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Home  >  Blog   >   July 2018   >   How to Get a Therapy Pet to Visit a Loved One at Home

How to Get a Therapy Pet to Visit a Loved One at Home

Posted: 7/19/2018 1:46 PM by Interim HealthCare

Contributed by Maura Rhodes, a health journalist based in Montclair, New Jersey, who has written about caregiving throughout all ages and stages of life.

Seniors don’t need to live in nursing homes to enjoy visits from a furry friend.

Anyone who likes animals knows how calming and comforting it can be to stroke and cuddle a friendly dog or cat. It’s little wonder that therapy pets are often brought into nursing homes and hospice facilities. Research has found that petting or playing with an animal can ease anxiety and depression and provide cardiovascular benefits, including lowering blood pressure and decreasing heart rate.
 
But did you know that you can arrange—often at no cost—to have a therapy pet visit a sick or aging relative in their home?
 
One group that offers such visits is the Alliance of Therapy Dogs (ATD), a not-for-profit organization based in Cheyenne, Wyoming. It trains therapy dogs and provides visits throughout the United States, Puerto Rico, Canada and Columbia. To arrange for a visit, go to their Contact Us page.  
 
For the names and contact information of other therapy dog groups that may do home visits, either on a national basis or in your area, check out the American Kennel Club’s list of recognized dog therapy associations.
 
If you’d prefer to treat your loved one to a visit from another type of animal, there are pet therapy organizations that work with cats as well as rabbits, guinea pigs and other cuddly creatures. Some ways to find one near you that offers home visits: Ask your parent’s geriatrician or other doctor, call nearby nursing homes and ask what resource they use, call your local health department or department of human resources, or even contact pet stores in your area. Another option is Pet Partners, a national pet therapy organization that will arrange home visits.
 
There’s no cost for a therapy pet visit from an organization such as ATD or Pet Partners that’s staffed with volunteers.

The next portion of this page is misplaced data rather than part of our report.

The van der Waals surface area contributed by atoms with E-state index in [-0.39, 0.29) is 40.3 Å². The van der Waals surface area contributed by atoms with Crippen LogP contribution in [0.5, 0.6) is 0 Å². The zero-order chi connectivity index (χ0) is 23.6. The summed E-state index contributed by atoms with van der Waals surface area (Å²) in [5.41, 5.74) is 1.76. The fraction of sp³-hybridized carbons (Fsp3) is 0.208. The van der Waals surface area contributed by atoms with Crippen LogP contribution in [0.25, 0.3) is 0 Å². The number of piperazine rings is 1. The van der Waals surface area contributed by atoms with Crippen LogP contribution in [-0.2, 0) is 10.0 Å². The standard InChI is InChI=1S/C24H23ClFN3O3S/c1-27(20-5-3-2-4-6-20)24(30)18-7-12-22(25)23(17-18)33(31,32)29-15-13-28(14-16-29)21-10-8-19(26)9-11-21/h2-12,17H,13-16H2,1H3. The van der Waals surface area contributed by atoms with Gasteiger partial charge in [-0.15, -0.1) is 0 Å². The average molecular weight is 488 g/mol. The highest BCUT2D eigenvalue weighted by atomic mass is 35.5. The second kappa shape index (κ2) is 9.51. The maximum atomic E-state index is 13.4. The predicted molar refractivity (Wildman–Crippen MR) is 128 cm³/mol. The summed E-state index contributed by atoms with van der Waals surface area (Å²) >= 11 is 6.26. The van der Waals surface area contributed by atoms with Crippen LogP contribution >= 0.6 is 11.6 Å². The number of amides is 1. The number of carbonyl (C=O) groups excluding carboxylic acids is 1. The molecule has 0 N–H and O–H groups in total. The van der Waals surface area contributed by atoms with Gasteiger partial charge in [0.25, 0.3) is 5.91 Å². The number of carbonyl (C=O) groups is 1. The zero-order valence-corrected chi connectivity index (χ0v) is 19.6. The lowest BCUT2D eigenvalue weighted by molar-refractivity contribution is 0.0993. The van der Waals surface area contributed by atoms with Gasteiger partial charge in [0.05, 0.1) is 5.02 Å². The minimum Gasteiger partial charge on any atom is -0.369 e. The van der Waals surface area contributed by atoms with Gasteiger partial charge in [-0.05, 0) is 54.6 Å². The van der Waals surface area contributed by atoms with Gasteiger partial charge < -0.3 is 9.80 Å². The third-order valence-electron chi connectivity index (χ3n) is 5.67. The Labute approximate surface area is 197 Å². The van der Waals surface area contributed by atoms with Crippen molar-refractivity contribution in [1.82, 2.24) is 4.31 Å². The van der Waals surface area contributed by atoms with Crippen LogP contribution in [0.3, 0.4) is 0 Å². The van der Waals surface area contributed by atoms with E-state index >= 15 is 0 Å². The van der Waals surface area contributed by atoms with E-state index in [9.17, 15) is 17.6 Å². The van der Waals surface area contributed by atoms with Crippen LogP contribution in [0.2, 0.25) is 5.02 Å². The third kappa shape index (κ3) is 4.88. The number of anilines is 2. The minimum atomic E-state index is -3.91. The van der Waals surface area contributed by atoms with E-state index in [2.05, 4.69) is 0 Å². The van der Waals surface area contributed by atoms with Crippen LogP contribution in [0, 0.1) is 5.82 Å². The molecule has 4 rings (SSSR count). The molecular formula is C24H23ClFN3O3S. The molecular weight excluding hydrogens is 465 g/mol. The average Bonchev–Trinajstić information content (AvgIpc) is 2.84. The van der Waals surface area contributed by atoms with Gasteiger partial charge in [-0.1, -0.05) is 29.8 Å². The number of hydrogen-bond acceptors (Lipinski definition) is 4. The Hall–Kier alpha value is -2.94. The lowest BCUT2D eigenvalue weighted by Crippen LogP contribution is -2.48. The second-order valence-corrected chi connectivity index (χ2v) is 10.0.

Before arranging to have a therapy animal visit your loved one, heed these tips from Billie Smith, executive director of ATD.
 
Make sure the person is on board to spend time with a pet. “Typically we get requests from people whose parent has had dogs throughout their life and is missing that. They want to bring back those pleasant memories for their mom or dad,” says Smith. However, even if your loved one doesn’t have a happy history with dogs (or cats), it doesn’t mean they won’t enjoy the company of one. “Give it a shot unless your parent is vehemently opposed to the idea,” Smith suggests. “So many times I’ve seen a dog just stand by a person’s bed and within five minutes that person is petting and interacting with it.”
 
Get the green light from your loved one’s doctor. Let the doctor know you’re thinking of bringing in a therapy animal, just in case there’s some medical reason you shouldn’t. Some organizations also require a note from a doctor that states a person would benefit from a therapy dog visit.
 
Plan to be there. Smith says the teams who volunteer for ATD are not allowed to visit a home where a caregiver isn’t present. If you can’t be there, make sure someone who is comfortable with animals will be, whether it’s a nurse or an aide or a close family friend.  
 
Put other pets away. Chances are, says Smith, if a family is asking for a therapy dog visit, there are no other animals in the household. But if there are, “we advise keeping it separate from the visiting dog.”
 
Request a breed, if you like. Let’s say your mom had Shelties all her life. While there’s no guarantee there will be a team in your area that has one, it’s worth asking, says Smith, who adds that ATD often gets requests for specific breeds or types of dogs and will try to accommodate whenever possible.
 
Consider asking for a small dog or getting another type of pet. If the person is mostly bed- or wheelchair-bound, a small dog or cat will be able to fit on their bed or in their lap, making it easier to cuddle.
 
Don’t ask for a puppy, especially for someone in hospice care. For a dog, visiting someone who’s in hospice care can be draining. “It will definitely take on all of the stress and anxiety the patient is going through,” explains Smith. The best dogs for visiting the terminally ill are ones that have had a lot of experience in all sorts of situations, including schools where kids read to them, for example, and assisted-living homes where folks are still relatively robust and healthy.
 
Expect a 30- to 60-minute visit. Smith says this is typical. Of course, you can work out something different with the human member of the team who will be visiting you.
 
It may take a little digging to find a therapy pet team that does home visits near you, but considering the light it can bring to the life of a senior who is lonely, anxious or depressed, or to someone who is recovering from surgery, it could be well worth the effort. 
 
 

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